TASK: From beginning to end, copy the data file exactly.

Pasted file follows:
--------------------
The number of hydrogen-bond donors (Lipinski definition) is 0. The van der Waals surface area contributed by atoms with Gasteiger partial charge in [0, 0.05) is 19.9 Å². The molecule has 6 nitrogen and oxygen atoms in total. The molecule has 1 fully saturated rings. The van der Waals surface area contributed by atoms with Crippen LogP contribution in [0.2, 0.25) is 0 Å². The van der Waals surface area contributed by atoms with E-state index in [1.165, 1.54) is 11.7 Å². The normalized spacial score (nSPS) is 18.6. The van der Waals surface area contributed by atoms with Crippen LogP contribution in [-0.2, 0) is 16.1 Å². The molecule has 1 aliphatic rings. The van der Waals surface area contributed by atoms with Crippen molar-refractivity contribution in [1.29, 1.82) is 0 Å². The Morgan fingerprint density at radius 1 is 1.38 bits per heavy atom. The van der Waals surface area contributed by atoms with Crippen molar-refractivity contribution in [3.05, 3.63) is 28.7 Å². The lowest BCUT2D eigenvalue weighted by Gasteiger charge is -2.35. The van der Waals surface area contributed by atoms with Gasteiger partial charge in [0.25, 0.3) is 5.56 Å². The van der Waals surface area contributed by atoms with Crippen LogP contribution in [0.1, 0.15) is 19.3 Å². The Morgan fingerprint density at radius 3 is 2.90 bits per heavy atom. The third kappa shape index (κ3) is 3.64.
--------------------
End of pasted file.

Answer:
The number of hydrogen-bond donors (Lipinski definition) is 0. The van der Waals surface area contributed by atoms with Gasteiger partial charge in [0, 0.05) is 19.9 Å². The molecule has 6 nitrogen and oxygen atoms in total. The molecule has 1 fully saturated rings. The van der Waals surface area contributed by atoms with Crippen LogP contribution in [0.2, 0.25) is 0 Å². The van der Waals surface area contributed by atoms with E-state index in [1.165, 1.54) is 11.7 Å². The normalized spacial score (nSPS) is 18.6. The van der Waals surface area contributed by atoms with Crippen LogP contribution in [-0.2, 0) is 16.1 Å². The molecule has 1 aliphatic rings. The van der Waals surface area contributed by atoms with Crippen molar-refractivity contribution in [1.29, 1.82) is 0 Å². The Morgan fingerprint density at radius 1 is 1.38 bits per heavy atom. The van der Waals surface area contributed by atoms with Crippen molar-refractivity contribution in [3.05, 3.63) is 28.7 Å². The lowest BCUT2D eigenvalue weighted by Gasteiger charge is -2.35. The van der Waals surface area contributed by atoms with Gasteiger partial charge in [0.25, 0.3) is 5.56 Å². The van der Waals surface area contributed by atoms with Crippen LogP contribution in [0.1, 0.15) is 19.3 Å². The Morgan fingerprint density at radius 3 is 2.90 bits per heavy atom. The third kappa shape index (κ3) is 3.64.